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MLB.com Columnist

Lyle Spencer

Hanley coming to life, leading Dodgers' charge

Hanley coming to life, leading Dodgers' charge

Hanley coming to life, leading Dodgers' charge

LOS ANGELES -- The nightly highlight reel that is Yasiel Puig has obscured another developing story out of Dodger Stadium: Hanley Ramirez is alive and raking.

The former darling of South Florida and fantasy leagues everywhere, Ramirez is showing the all-around game that made him a force for a dynamic run from 2006 through 2010 with the Marlins.

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Behind Clayton Kershaw, an artist in dire need of some support, Ramirez delivered two singles and a walk against Tim Lincecum, driving in a run and scoring another in a 4-2 victory Wednesday night that completed a three-game sweep of the reeling Giants.

With five consecutive wins, the Dodgers find themselves only six games off the D-backs' pace in the National League West. The reigning World Series champions from San Francisco have dropped six of seven to fall two games below .500 but are only 3 1/2 behind Arizona in a division begging to be taken.

The Dodgers' run has coincided with six consecutive games in which Ramirez, the cleanup man, has driven in at least one run. He's batting .485 with 11 RBIs over a nine-game hitting streak he'll carry into a four-game series against the Phillies starting Thursday night.

"Hanley's really good," Dodgers manager Don Mattingly said. "He can really hit. None of that stuff surprises me. I'm watching him tonight and thinking about Manny [Ramirez]. That's a special talent."

This younger Ramirez, beaming in the afterglow, appreciated Mattingly's reference to Manny, another gift to the game from the Dominican Republic.

"It's a good compliment," Hanley Ramirez said. "He was a top hitter in the game, that level. To keep it working, you want to stay on that level."

Kershaw likes the way this lineup sets up with Gonzalez, Matt Kemp and Andre Ethier surrounding Puig and Ramirez.

"With the way that the guys are swinging the bats -- obviously Hanley is swinging the bat unbelievable, and Puig is a pretty big threat -- and when you get Matt and Dre and Gonzo, that's five guys deep," Kershaw said. "That's the way they planned it to begin with. That's a tough patch to go through."

Lincecum, searching for his Cy Young Award-winning form, made that discovery in slipping to 4-8.

Ramirez missed a month recovering from a fractured left thumb suffered in the World Baseball Classic and then strained a hamstring five days after coming off the disabled list.

Making up for lost time in a hurry, he's hitting .375 with a .688 slugging percentage and .414 on-base percentage in 64 at-bats.

While Puig (.435 through 22 games) retains an almost mystical quality -- can he be for real? -- Ramirez's resume can't be disputed. The 2009 National League batting champion and runner-up in the Most Valuable Player balloting, he is reaching back, at 29, to recover the stature that was once his.

"I know what kind of player I am," he said. "My teammates remind me every day I come to the ballpark what kind of player I am. They tell me, 'Let it fly.'"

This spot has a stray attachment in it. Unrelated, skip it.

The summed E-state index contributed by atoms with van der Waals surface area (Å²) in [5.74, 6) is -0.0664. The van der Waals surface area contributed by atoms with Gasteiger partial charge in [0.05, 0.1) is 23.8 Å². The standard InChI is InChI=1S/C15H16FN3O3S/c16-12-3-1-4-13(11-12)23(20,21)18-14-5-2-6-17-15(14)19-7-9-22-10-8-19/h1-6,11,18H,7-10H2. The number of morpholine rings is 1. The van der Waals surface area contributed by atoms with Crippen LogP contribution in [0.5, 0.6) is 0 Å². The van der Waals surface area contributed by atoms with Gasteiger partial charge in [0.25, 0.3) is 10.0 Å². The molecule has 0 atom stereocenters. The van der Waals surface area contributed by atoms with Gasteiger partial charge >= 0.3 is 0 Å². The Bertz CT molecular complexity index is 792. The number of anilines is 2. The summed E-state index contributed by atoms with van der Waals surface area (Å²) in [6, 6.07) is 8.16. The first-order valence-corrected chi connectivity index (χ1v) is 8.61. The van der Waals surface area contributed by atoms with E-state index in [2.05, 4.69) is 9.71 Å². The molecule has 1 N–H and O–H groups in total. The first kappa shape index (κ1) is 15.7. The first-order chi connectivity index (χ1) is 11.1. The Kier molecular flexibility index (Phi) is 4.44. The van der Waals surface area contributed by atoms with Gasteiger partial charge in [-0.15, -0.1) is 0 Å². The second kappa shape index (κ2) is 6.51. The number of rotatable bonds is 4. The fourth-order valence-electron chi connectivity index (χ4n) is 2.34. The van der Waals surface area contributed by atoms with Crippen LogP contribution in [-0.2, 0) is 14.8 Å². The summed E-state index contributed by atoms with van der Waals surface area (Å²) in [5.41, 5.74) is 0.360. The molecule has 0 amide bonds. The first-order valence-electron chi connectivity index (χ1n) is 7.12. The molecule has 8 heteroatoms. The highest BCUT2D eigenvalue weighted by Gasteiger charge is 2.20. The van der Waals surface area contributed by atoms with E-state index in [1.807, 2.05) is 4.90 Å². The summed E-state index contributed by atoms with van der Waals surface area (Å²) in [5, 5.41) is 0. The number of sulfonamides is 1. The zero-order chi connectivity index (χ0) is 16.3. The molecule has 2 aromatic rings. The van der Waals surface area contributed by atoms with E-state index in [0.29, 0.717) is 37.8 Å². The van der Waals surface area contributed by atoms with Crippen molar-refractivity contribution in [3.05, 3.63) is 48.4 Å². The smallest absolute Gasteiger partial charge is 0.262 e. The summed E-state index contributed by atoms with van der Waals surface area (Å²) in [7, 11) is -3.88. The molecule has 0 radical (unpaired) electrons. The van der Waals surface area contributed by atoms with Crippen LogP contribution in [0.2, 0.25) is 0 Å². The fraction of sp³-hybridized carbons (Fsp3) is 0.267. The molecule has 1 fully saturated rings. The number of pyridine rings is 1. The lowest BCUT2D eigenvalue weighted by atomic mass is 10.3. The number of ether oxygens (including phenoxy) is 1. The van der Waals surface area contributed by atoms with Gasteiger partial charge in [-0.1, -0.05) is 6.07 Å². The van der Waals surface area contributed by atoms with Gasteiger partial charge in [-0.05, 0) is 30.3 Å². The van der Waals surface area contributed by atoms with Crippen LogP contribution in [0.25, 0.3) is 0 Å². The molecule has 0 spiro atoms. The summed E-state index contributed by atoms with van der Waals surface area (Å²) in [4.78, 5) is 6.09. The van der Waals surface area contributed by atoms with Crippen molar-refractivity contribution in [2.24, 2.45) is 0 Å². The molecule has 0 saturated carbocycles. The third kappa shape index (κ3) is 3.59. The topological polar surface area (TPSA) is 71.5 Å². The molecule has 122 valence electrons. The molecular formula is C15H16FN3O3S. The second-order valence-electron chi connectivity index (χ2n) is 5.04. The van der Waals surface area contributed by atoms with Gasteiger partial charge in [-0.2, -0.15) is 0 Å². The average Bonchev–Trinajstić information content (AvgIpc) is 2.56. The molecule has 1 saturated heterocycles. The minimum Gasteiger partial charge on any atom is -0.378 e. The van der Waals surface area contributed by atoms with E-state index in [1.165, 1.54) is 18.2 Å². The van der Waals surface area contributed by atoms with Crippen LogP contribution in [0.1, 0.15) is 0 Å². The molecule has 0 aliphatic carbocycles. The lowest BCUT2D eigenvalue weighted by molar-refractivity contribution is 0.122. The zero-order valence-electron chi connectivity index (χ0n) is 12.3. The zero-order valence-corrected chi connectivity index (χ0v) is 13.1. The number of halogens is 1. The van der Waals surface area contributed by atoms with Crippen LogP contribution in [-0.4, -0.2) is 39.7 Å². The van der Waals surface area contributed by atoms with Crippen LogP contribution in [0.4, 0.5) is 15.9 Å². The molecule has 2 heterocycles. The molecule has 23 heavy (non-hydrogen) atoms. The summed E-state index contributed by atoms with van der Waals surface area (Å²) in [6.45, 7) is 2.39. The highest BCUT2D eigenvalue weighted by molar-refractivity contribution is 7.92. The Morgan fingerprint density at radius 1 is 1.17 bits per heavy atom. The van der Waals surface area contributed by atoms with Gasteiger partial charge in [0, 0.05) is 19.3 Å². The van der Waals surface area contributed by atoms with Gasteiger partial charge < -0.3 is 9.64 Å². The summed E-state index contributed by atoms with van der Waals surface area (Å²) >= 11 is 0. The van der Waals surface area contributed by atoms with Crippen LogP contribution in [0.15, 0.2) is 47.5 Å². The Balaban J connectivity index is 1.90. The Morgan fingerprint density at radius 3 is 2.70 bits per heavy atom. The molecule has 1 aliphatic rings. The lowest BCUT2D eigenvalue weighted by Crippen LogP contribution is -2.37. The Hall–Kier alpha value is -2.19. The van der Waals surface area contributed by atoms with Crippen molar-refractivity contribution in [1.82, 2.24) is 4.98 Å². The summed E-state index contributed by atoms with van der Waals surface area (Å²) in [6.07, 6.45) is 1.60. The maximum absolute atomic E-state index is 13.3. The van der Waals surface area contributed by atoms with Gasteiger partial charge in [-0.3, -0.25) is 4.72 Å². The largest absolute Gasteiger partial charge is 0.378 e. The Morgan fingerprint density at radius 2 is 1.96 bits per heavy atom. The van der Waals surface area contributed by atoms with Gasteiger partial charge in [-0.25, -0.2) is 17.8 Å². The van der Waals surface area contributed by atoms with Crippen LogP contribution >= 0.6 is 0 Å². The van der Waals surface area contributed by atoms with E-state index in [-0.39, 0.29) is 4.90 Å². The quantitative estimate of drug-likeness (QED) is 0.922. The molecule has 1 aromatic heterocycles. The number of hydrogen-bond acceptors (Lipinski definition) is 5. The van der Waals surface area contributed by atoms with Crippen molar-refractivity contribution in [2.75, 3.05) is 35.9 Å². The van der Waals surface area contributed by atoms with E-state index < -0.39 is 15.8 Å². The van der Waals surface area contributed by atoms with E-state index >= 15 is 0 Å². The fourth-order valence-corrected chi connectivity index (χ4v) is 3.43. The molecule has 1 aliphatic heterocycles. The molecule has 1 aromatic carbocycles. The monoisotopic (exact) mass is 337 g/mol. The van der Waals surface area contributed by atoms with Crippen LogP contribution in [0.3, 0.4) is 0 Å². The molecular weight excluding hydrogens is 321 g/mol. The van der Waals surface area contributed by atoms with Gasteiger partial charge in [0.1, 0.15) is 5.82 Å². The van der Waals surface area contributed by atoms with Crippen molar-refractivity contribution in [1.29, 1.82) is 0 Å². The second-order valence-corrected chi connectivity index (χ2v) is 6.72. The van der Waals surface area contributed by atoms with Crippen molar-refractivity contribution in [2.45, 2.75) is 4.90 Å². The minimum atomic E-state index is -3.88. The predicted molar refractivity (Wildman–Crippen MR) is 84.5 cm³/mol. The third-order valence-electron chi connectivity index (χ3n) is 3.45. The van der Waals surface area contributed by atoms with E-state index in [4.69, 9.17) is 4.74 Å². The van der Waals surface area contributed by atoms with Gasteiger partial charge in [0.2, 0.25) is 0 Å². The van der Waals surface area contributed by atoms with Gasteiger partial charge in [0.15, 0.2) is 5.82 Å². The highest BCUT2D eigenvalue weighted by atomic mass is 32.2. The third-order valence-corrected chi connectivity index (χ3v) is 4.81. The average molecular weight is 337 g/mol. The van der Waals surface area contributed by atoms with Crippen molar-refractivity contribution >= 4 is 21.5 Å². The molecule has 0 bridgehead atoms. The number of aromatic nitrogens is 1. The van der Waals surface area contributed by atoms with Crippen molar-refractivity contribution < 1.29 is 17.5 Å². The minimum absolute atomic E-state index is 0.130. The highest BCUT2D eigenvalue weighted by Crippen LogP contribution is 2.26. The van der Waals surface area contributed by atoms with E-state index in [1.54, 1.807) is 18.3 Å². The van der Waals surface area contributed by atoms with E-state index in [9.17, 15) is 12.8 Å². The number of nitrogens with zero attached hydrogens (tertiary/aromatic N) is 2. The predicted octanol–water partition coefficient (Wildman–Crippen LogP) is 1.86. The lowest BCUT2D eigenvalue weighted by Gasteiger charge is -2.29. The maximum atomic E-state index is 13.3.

Back and shoulder issues cut him down in 2011. Surgery was performed on the left shoulder on Sept. 15, 2011.

"With injuries, you're thinking too much," Ramirez said.

He has watched Kemp this season make the same effort to recapture his power stroke after surgery on the right-handed hitter's front shoulder.

"I told him he's doing unbelievable," Ramirez said. "I was hitting .150. It's going to take a while to get back to full 100 percent. Surgery on the left shoulder is not easy. We're bottom-hand hitters following through."

Ramirez is back at his natural position, shortstop, after moving to third base in 2012 in Miami to accommodate Jose Reyes. Dividing the season between South Florida and Los Angeles following the July 25 deal that made him a Dodger, Ramirez showed power (24 homers, 92 RBIs) and speed (21 steals), but his .257 average was well off his .299 career figure.

"I was positive the whole time, working hard, telling myself I'm going to get out of this," Ramirez said. "Keep competing, be a good teammate, bring a good attitude."

Wearing his homeland's colors in the World Baseball Classic this spring, Ramirez played third, with Reyes at shortstop. The Dominican Republic rolled unbeaten through the competition.

When Ramirez fractured the thumb diving for a grounder in the title game against Puerto Rico, the Dodgers' brass cringed.

The Dominican Republic athletes celebrated with the same passion they took to the field, a feeling Ramirez hopes to transmit to his Dodgers teammates.

"A.J. [Ellis] and I were talking about that," Ramirez said. "He asked what it was like in the clubhouse every day when you came to the ballpark. We were happy, together. The main thing is we had a lot of fun. We kept it loose. I like to laugh during a game, keep it loose."

The older Ramirez took the Dodgers on wild postseason rides in 2008 and 2009.

Hanley Ramirez appears committed to matching Manny's influence.

Lyle Spencer is a reporter for MLB.com. This story was not subject to the approval of Major League Baseball or its clubs.

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